Design and implementation of rapid assessment approaches for water resource monitoring using benthic macroinvertebrates
Article first published online: 28 JUL 2006
Australian Journal of Ecology
Volume 20, Issue 1, pages 108–121, March 1995
How to Cite
RESH, V. H., NORRIS, R. H. and BARBOUR, M. T. (1995), Design and implementation of rapid assessment approaches for water resource monitoring using benthic macroinvertebrates. Australian Journal of Ecology, 20: 108–121. doi: 10.1111/j.1442-9993.1995.tb00525.x
- Issue published online: 28 JUL 2006
- Article first published online: 28 JUL 2006
- aquatic insects;
- experimental design;
- water quality
Abstract Benthic macroinvertebrates are the group of organisms most widely used for assessment of water resources. Rapid assessment approaches are intended to be efficient and cost effective; savings are found in reduced sampling and more efficient data analysis. Rapid bioassessment programmes have been quickly accepted and now cover most of the United States (US) and equivalent programmes cover all of the United Kingdom (UK). Rapid bioassessment programmes are designed to screen large regions, pinpointing trouble spots worthy of more detailed attention.
Fundamental to all rapid bioassessment methods is the classification of streams so that comparisons can be made between reference areas and areas of concern, or test sites with similar characteristics. Both the UK and US approaches assess habitat characteristics. These characteristics are used to predict the fauna expected at a test site in the UK approach; in the US they are used as an aid to classification and interpretation of aquatic faunal data. Habitat assessments in the US are also used to determine whether poor water quality or degraded habitat are stressing the invertebrate communities. This is a major development in approaches to water resource assessment.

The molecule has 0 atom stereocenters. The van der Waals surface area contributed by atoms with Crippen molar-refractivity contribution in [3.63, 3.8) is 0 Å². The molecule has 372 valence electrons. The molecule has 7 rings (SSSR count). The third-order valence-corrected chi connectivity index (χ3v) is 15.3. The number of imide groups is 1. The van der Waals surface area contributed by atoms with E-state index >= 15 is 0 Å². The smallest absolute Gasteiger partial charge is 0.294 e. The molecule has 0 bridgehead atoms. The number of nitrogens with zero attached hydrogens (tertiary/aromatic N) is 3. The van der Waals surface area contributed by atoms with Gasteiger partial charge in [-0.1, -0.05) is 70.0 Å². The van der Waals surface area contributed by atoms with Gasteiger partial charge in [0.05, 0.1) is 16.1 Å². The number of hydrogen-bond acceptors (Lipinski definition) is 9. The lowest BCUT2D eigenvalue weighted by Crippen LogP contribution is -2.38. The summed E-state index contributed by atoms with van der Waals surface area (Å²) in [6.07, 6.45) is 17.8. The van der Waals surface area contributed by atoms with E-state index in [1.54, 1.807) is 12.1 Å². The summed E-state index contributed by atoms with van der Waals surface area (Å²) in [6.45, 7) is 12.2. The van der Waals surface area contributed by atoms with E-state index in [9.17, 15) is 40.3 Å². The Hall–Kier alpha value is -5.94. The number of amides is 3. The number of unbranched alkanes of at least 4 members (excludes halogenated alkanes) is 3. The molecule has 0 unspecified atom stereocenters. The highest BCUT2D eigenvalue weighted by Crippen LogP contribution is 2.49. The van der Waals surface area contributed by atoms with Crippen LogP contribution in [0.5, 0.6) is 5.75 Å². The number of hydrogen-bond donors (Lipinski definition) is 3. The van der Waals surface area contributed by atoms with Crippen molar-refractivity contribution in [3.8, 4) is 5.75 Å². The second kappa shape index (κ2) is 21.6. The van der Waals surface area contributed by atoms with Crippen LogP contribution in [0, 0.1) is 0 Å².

In the UK, a model developed using multivariate statistics uses a few environmental variables thought to be unaffected by human activities to predict the fauna expected at a test site. The US approaches analyse data using several indices (or metrics) presumed to represent ecological features of interest. These indices have a range of sensitivities to different kinds of stress and must be calibrated for the area of interest. The two approaches have been developed in isolation but may have much to offer each other. Developing programmes are advised to consider both.
Future needs include: development of procedures that can be applied to large rivers and to lakes; further refinement of ecological principles underlying metric choice; the inclusion of chemical criteria and toxicity tests to establish thresholds that indicate impairment; and development of criteria indicating the necessity for implementation of quantitative assessment studies.